Table of Contents

2016 Month : July Volume : 5 Issue : 53 Page : 3531-3535

NUCHAL CORD AND PERINATAL OUTCOME IN A RURAL HOSPITAL: A CASE CONTROL STUDY.

Vikram Ashok Phadol1, Amit Sharad Naik2, Saudamini Amit Naik3

1Senior Resident, Department of Obstetrics and Gynaecology, SMBT, Institute of Medical Sciences and Research Centre.
2Assistant Professor, Department of Obstetrics and Gynaecology, SMBT, Institute of Medical Sciences and Research Centre.
3Assistant Professor, Department of Obstetrics and Gynaecology, SMBT, Institute of Medical Sciences and Research Centre.

Corresponding Author:
Dr. Amit Sharad Naik,
Naik Hospital, Kathe Galli,
Opp. Saras Vihar Society,
Dwarka, Nashik-422011,
Maharashtra.
E-mail: drnaikamit@gmail.com

ABSTRACT

BACKGROUND

Entanglement of umbilical cord around the foetal neck (Nuchal cord) is a common finding at delivery. It is often assumed that nuchal cord causes cord compression and thus low birth weight and is often cited as major cause of foetal distress, intrapartum complications and perinatal mortality.

AIMS

To study the pregnancy outcome and neonatal outcome at a rural hospital in patients with nuchal cord and to compare them with those without nuchal cord.

SETTINGS AND DESIGN

This was a prospective, case control study conducted between January 2015 to December 2015 in the Department of Obstetrics and Gynaecology, S.M.B.T. Institute of Medical Sciences, Dhamangaon, Nashik.

METHODS AND MATERIAL

Pregnant women with singleton pregnancy and vertex presentation who delivered after 37 weeks of gestational age were enrolled in the study. Total 100 patients were selected; 50 pregnant women with nuchal cord diagnosed by ultrasound Doppler at 35 to 40 weeks of gestation were assigned as cases and 50 pregnant women without nuchal cord were assigned as controls. The management of the cases and controls were done according to the hospital labour protocols. Their labour events and outcomes were noted.

STATISTICAL ANALYSIS USED

Statistical analysis was done using two sample test and chi-square test.

RESULTS

We found no statistical significant difference in case and control groups with respect to mode of delivery, APGAR score at 1 min, need for neonatal intervention and neonatal outcome. However, mean birth weight in nuchal cord group was found to be less and statistically significant increased cord length in nuchal cord group was found.

CONCLUSIONS

Nuchal cord does not affect the mode of delivery, neonatal outcome, NICU admissions and neonatal interventions. However, nuchal cord is associated with longer umbilical cord and lower birth weight.

KEYWORDS

Nuchal Cord, Perinatal Outcome, Pregnancy Outcome.

How to cite this article

Phadol VA, Naik AS, Naik SA. Nuchal cord and perinatal outcome in a rural hospital: a case control study. J. Evolution Med. Dent. Sci. 2016;5(53):3531-3535, DOI: 10.14260/jemds/2016/814

INTRODUCTION

The nuchal cord is blamed for problems encountered during labour and delivery and is often cited as major cause of foetal distress and perinatal mortality. However, the actual significance of nuchal cord on the outcome of an infant is controversial.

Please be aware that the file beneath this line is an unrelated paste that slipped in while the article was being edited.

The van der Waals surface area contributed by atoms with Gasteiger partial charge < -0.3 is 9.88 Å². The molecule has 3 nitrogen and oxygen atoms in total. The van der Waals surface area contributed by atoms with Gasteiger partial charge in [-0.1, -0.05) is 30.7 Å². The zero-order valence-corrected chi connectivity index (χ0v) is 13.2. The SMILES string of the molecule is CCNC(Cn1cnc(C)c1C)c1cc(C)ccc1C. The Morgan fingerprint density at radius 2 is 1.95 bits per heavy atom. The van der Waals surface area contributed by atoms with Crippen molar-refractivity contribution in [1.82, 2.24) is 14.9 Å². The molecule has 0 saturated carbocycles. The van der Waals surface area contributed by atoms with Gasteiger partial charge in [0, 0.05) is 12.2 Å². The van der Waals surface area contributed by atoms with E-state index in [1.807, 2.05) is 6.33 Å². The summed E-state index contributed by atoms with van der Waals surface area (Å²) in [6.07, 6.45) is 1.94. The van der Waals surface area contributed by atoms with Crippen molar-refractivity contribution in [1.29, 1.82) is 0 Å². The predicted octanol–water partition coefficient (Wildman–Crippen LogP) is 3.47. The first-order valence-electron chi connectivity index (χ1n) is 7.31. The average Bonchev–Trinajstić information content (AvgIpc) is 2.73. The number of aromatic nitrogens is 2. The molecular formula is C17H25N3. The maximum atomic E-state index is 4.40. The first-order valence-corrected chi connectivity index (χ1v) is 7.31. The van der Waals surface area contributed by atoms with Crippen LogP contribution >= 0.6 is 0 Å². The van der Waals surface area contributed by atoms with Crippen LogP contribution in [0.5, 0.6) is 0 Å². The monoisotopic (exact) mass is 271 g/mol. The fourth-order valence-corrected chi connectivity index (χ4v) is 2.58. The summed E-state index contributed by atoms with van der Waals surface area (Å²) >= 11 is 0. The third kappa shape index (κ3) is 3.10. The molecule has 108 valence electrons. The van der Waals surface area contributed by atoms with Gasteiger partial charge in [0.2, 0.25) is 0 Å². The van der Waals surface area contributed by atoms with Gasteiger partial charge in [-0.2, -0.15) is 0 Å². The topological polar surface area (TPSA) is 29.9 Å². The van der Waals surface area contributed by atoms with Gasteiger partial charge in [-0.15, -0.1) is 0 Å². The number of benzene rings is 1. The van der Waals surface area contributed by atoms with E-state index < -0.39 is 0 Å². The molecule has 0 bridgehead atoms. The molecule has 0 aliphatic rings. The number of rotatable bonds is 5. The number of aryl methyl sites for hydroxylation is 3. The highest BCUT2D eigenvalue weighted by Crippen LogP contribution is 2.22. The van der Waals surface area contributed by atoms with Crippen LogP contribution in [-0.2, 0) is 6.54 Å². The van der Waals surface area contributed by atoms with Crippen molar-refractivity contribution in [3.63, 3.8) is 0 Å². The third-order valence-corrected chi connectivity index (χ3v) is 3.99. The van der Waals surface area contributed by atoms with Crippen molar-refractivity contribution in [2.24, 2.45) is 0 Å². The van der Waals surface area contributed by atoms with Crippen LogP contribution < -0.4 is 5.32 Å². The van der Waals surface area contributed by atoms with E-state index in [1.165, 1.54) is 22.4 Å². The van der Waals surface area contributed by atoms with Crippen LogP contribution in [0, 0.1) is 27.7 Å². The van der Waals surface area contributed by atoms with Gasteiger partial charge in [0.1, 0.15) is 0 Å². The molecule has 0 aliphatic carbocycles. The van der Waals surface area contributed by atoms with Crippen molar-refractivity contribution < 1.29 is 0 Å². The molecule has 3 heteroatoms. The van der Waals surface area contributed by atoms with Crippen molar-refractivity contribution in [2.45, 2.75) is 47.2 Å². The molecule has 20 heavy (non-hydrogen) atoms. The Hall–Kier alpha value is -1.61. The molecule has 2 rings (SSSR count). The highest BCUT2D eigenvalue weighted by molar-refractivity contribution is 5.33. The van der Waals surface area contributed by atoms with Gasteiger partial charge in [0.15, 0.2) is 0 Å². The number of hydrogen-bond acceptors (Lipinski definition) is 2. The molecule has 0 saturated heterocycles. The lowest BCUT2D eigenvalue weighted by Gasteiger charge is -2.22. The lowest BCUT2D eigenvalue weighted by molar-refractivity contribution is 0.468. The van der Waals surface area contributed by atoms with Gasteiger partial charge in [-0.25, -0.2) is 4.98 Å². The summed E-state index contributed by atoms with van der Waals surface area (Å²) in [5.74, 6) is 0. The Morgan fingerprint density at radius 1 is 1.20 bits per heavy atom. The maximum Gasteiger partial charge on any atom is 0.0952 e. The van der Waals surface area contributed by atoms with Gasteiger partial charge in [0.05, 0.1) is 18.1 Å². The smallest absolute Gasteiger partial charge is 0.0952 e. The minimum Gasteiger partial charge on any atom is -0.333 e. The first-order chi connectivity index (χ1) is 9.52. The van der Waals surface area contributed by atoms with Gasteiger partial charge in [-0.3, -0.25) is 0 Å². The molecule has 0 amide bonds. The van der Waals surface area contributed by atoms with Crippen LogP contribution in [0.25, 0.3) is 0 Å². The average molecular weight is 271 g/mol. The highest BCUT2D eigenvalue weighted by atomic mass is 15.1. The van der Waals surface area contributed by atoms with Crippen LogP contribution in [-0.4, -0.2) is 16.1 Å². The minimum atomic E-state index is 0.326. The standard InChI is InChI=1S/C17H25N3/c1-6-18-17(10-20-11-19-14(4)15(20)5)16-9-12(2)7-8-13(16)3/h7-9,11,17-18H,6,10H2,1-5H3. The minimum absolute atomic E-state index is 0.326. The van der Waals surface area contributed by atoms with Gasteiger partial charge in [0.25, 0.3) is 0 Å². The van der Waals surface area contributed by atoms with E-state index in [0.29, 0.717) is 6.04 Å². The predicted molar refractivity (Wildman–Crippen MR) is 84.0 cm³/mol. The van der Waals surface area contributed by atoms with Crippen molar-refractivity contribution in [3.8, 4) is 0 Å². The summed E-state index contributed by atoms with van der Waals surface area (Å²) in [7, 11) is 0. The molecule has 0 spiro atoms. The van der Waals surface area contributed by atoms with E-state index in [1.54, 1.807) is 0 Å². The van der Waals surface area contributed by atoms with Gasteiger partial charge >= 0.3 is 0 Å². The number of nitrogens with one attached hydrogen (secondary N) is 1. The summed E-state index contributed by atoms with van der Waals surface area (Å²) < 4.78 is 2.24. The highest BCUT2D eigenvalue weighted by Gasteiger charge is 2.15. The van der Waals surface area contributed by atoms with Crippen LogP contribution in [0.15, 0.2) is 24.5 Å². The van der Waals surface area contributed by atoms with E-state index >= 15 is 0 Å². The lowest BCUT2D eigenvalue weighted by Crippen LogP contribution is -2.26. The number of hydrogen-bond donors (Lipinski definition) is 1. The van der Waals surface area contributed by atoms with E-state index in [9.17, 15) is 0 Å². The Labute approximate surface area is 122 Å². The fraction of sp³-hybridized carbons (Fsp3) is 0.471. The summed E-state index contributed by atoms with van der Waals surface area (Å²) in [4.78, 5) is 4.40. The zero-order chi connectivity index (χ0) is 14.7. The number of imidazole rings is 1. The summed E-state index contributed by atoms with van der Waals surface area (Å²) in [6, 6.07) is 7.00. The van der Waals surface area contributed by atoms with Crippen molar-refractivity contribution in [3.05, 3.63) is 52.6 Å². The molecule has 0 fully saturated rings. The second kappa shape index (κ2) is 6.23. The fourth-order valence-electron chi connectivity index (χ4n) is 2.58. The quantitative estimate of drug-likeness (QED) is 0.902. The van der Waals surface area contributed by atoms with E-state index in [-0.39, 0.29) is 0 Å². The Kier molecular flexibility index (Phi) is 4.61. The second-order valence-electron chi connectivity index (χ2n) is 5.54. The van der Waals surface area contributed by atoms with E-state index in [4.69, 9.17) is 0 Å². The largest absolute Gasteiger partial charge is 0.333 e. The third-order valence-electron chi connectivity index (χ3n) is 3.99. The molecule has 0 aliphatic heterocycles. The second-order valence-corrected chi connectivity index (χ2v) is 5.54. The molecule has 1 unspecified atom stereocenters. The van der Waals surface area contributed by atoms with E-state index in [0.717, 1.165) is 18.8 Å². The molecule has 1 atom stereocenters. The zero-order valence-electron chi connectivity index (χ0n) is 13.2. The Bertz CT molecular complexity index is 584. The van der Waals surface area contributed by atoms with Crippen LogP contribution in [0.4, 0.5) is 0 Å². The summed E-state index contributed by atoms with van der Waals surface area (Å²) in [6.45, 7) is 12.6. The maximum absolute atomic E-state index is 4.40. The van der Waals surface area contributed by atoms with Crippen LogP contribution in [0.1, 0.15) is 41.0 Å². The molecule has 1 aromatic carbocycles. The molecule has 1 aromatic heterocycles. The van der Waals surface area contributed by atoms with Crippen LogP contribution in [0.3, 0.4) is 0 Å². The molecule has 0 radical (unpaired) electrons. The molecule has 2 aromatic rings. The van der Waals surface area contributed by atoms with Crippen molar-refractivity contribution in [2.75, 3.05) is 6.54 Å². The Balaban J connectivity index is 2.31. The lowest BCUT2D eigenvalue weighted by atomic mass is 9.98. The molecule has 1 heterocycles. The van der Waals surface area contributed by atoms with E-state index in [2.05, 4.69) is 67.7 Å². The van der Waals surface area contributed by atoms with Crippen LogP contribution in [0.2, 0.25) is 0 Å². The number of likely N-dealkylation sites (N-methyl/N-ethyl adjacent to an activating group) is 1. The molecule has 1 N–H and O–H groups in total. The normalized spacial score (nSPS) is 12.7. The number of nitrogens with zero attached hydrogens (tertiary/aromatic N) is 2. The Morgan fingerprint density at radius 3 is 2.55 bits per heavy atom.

Entanglement of umbilical cord around the foetal neck (Nuchal cord) is a common finding at delivery. In 1962, J. Selwyn Crawford MD from the British Research Council defined nuchal cord as cord 360 degrees around the foetal neck.

It is often assumed that nuchal cord causes cord compression and thus low birth weight and intrapartum complications.

The assumption that nuchal cord entanglement could cause cord compression and thus intrapartum complication is not recent. In 1896, Gould.1 mentioned Hippocrates’ referenceson nuchal cord. Hippocrates described in the “DeOctimestri Partu” the nuchal and chest coiling of umbilical cord and regarded it as “One of the great dangers of the eighth month.”

If the umbilical cord becomes overstretched or compressed during labour, it usually leads to foetal bradycardia temporarily. These brief “variable heart rate decelerations” are not harmful. However, if the foetal heart rate slows to below 100 beats per minute and does not return to normal (120 to 160 for most babies) within a few minutes measures need to be taken to relieve the presumed cord compression. This includes giving oxygen, fluid and left lateral position to the mother.

Tocolytics may be given to slow down the contractions. If it is still not relieved, a caesarean delivery may be considered. This study was done to find out the pregnancy outcome.

 

AIMS AND OBJECTIVES

To study and compare the pregnancy outcome in patients with nuchal cord and to compare them with those without nuchal cord in terms of normal vaginal delivery, instrumental delivery and caesarean section.

To study and compare the neonatal outcome in patients with nuchal cord and to compare them with those without nuchal cord.

To study Cord Parameters like length, number of loops, whether tight or loose in patients with nuchal cord and to compare them with those without nuchal cord.

MATERIAL AND METHODS

This was a prospective, case control study conducted between January 2015 to December 2015 in the Department of Obstetrics and Gynaecology, S.M.B.T. Institute of Medical Sciences, Dhamangaon, Nashik.